“The ability to socialize and collaborate is one of the founding blocks of creating a tech community,” writes Ashkán Zandieh, director of the creative and start-up advisory division at ABS Partners Real Estate, in the latest edition of his quarter TechStarter report. Mr. Zandieh has been involved with the technology sector for seven years. He created and sold a start-up, has advised several fledgling companies and tracked the field’s real estate activity for the past year. From ABS Partner’s Union Square area office, Mr. Zandieh is well-positioned to observe and dissect the red hot Midtown South tech real estate market and, if he looks south, the growth of the Financial District as a tech and new media contender.
Mr Zandieh spoke by phone with The Commercial Observer.
The Commercial Observer: How is the tech-fueled Midtown South commercial real estate market holding up?
Mr. Zandieh: The average asking rental price per square foot increased from an estimated $38 per-square-foot in 2011 and 2012 to nearly $60 per square foot for Class B buildings in Midtown South in the first quarter of 2013. What’s pretty interesting is that we’re seeing a Class B transition–there’s a fuzzy line between Class B and Class C.
So young companies are still drawn to, and able to afford, the neighborhood?
A lot of the start-ups I’m working with now are down in Soho and expanding by 20 or 30 employees. They’re moving out of Soho and to NoMad, where they can get larger floor plates. By NoMad, I mean 23rd Street to 28th Street between Park and Seventh Avenues.
What’s the current vacancy rate in Midtown South?
Well, we’re seeing a lot of buildings online but technically off the market and not renting. But the vacancy rate is somewhere between 4 and 5 percent.
You discuss the “sociology” of tech in your report. Beyond the industry’s desire for modern, loft-like open spaces, what’s the allure of Midtown South?
New York has adopted a culture. The start-ups in New York often didn’t take root here. They were transplants of other scenes, primarily of San Francisco and the Bay Area. When they came here, rents in Midtown South were a lot cheaper. There was ease of transportation. The local culinary and coffee cultures were great. And landlords were willing to take on tech guys.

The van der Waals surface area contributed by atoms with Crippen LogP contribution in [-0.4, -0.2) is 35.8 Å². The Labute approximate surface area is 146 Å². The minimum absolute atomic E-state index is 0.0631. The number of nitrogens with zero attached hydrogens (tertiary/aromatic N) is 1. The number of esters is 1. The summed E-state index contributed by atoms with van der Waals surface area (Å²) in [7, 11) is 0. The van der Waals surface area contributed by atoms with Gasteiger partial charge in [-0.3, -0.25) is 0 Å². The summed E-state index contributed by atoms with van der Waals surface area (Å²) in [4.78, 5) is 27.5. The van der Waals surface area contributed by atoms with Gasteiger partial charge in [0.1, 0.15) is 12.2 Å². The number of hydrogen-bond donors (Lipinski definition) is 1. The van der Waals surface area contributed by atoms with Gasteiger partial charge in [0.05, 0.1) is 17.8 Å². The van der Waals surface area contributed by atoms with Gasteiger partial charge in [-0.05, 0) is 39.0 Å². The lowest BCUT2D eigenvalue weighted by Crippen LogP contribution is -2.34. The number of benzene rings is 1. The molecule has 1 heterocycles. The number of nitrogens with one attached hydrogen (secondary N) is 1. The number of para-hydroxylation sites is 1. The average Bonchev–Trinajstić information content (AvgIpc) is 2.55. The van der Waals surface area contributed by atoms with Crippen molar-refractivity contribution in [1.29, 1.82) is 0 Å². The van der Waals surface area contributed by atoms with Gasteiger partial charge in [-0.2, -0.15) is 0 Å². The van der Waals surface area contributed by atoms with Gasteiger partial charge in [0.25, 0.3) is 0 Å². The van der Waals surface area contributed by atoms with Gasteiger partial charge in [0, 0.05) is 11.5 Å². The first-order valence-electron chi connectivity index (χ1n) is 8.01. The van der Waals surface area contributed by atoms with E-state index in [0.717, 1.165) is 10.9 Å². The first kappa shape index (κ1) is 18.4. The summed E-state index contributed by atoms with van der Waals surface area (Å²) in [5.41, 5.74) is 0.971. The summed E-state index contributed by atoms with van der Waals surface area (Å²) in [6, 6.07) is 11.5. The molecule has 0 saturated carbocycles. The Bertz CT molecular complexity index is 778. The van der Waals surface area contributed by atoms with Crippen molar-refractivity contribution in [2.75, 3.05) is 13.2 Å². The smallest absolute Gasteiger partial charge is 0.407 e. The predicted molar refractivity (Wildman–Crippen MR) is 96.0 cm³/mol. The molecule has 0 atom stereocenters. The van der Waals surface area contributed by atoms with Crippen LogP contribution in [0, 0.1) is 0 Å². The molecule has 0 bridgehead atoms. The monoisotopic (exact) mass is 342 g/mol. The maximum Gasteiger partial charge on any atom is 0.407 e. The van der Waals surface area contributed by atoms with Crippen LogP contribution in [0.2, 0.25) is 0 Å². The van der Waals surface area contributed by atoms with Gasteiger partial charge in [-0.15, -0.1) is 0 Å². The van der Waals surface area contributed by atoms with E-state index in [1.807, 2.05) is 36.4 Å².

In Silicon Valley (specifically Mountain View) and San Francisco (in the SoMa submarket), rents grew by 50 and 30 percent, respectively, between the first quarter of 2012 and 2013. Midtown South’s grew by 25 percent. Why does New York still lag behind the Bay Area?
In San Francisco the entire economics of the city revolve around the tech scene. It’s ingrained. In New York it’s slowly growing to the point that it hasn’t stabilized, although it’s reaching stabilization. We’re at a crossroads–[Mayor Bloomberg] is pro-tech, and he’s pro-business. I don’t foresee the tech scene ever falling off as long as we have profitable tech companies and [venture capital firms] willing and able to fund the early stage start-ups.
The New York mentality won’t shift. The thing is, the milk expires quicker here. Start-ups have to reach maturity faster. In San Francisco, you see more social technology and more innovation in terms of software development etc. There’s newer technology on the West Coast and more e-commerce and business-to-business action on the East Coast. It’s more value-added.
What about Lower Manhattan? Do you see the neighborhood stealing some of Midtown South’s thunder?
It’s not shifting as dramatically, although the Economic Development Corporation is getting involved. A year ago, average asking rents in the Financial District were $29 or $30 per square foot. Those haven’t budged much, in part because of Sandy and flood zone worries. Then look at NoMad–a year ago asking rents were $30 or so per square foot. Now, we’re at $45 and even up to $55 per square foot for Class B spaces.
Do you think the success of Midtown South and NoMad is sustainable?
For every high there’s a low. It’s inevitable. The market will mature. It might not dip, but it will stabilize. NoMad and Midtown South will have similar rents and they might not be as astronomical as they are now.
Looking beyond real estate, are you concerned about another tech bubble?
No, it’s not a concern. New York is a mature enough market and has learned from the tech bubble. And the tech industry learned from the ’90s bubble. People aren’t just throwing good money on top of bad money. We have great educators in not only tech, but also businesses. In New York there’s a more mature, business-like mentality–you have to reach profitability.